The snag is that an out-of-date anti-virus program, even with the latest definitions, can't catch the new viruses that later versions have been rewritten to spot and remove. Obsolete anti-virus is worse than none, because it imbues you with a false sense of security. Users think they're protected - the past-it program may be giving their PC a clean bill of health - but actually, they could be infested.
Many of the leading commercial anti-virus tools can be upgraded over the counter for half the cost of buying that years' new update, but why bother, when you can get protection for free?
When choosing a free anti-virus program, there are some important things to watch out for. The essential features of a full anti-virus program are real-time monitor and some kind of virus removal procedure. Several companies offer free scanners, but a scanner alone is not enough. For one thing, while it's useful to be able to scan your computer as a check, a simple scanner doesn't sit in the background and monitor file activity on your PC, so it won't notice if you receive an infected file by email or instant message, or insert an infected disk. This is called real-time monitoring and it's a must-have.
Secondly, some free programs will tell you that you've caught something nasty, but they lack any ability to remove what they've found. There are three main ways to treat an infected file: simply delete it, the easiest and safest; or to quarantine it, move it into a protected safe storage area where it can do no harm, for later inspection or salvage; or finally disinfection, which attempts to remove the virus from a document or program and leave you with a safe, usable file. This last is the hardest to do successfully, and whereas it can sometimes work, it's safer and better to bin the dodgy doc and get a clean copy from elsewhere - like your backups. You do keep backups, don't you?
There's no harm in having a scanner, but it can only be a second line of defence, to be used to verify that your main program is telling the truth and that you really are clean.
Czech this outFor some reason, the Czechs dominate the world of free antivirus. Both the best-known program, AVG Free from Grisoft, and the highly-regarded runner-up, Avast Home from Alwil, are from the Czech Republic. In the country next door is Avira in Germany with its free AntiVir.
All have the same snag: they're only free for non-commercial use. For home, personal or nonprofit users, they're a bargain, but business users must pay a modest fee or look elsewhere. Avast has, if anything, the best reputation, but has the slight snag that the free download only works for a couple of months. To use it for longer, you must register with a valid email address, and re-register annually.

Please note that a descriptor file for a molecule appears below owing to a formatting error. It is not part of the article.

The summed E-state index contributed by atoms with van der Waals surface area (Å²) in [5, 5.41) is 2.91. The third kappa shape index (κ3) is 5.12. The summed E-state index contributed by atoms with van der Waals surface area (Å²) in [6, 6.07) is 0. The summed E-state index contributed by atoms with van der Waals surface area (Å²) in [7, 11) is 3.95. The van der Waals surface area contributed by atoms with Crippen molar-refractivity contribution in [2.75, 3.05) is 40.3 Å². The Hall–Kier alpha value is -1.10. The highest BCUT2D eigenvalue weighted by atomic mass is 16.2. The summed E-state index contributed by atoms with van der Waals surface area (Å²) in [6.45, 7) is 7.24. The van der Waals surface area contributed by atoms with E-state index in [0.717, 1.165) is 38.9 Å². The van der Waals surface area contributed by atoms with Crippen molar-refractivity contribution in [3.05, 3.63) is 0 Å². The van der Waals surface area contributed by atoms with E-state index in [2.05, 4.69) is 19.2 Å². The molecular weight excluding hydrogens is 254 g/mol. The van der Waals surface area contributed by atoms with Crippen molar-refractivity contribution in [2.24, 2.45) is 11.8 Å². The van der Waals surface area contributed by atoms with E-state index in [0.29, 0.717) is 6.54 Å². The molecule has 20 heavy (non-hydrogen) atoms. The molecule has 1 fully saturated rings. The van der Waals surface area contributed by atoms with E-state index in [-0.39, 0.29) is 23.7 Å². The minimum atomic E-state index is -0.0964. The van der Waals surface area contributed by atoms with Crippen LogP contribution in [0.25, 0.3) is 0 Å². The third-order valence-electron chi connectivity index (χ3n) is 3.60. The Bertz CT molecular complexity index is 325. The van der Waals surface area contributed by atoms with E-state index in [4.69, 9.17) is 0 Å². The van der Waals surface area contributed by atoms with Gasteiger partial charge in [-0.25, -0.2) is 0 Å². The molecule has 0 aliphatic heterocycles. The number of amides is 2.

Along with their free firewalls, both PC Tools and Comodo also offer a free antivirus program. Both cover the essentials and the websites don't mention any riders about business use.
The only big open-source offering in anti-virus is ClamWin, the Windows version of ClamAV, the popular Linux scanner used on many email servers. It's kosher for use in corporate environments, but it doesn't do real-time monitoring, as this isn't a problem on Linux.
An example of the hazards of spyware is VCatch, a rather ineffective free antivirus program with a nasty payload. Avoid.
AVG Free 7.5 from GrisoftAvast Home from Alwil
PC Tools Free Antivirus Comodo Free Antivirus - note, still in beta test.
For belt-and-braces security, here are some decent scanners to check that you really are clean.
BitDefender Free (Download here.)
Online scanners. These run inside Internet Explorer, so need no download or installation.
McAfee FreeScanPanda ActiveScan
Tuesday, 2 October 2007
All you data is now belongs to the plod
By Nick Farrell: Tuesday, 02 October 2007, 4:37 PM
FROM today it is a crime to refuse to decrypt data for coppers investigating a crime.
Under part three, Section 49 of the Regulation of Investigatory Powers Act (RIPA) if Inspector Knacker of the Yard knocks on your door and wants to have a snuffle on your hard drive and finds a blob of encrypted code he can make you decode it.
If you refuse, and the copper is investigating acts of terrorism, you could be eating five years of porridge at her Majesty's Pleasure. If it just happens to be an ordinary crime that the copper is investigating you could be up for two years jailtime!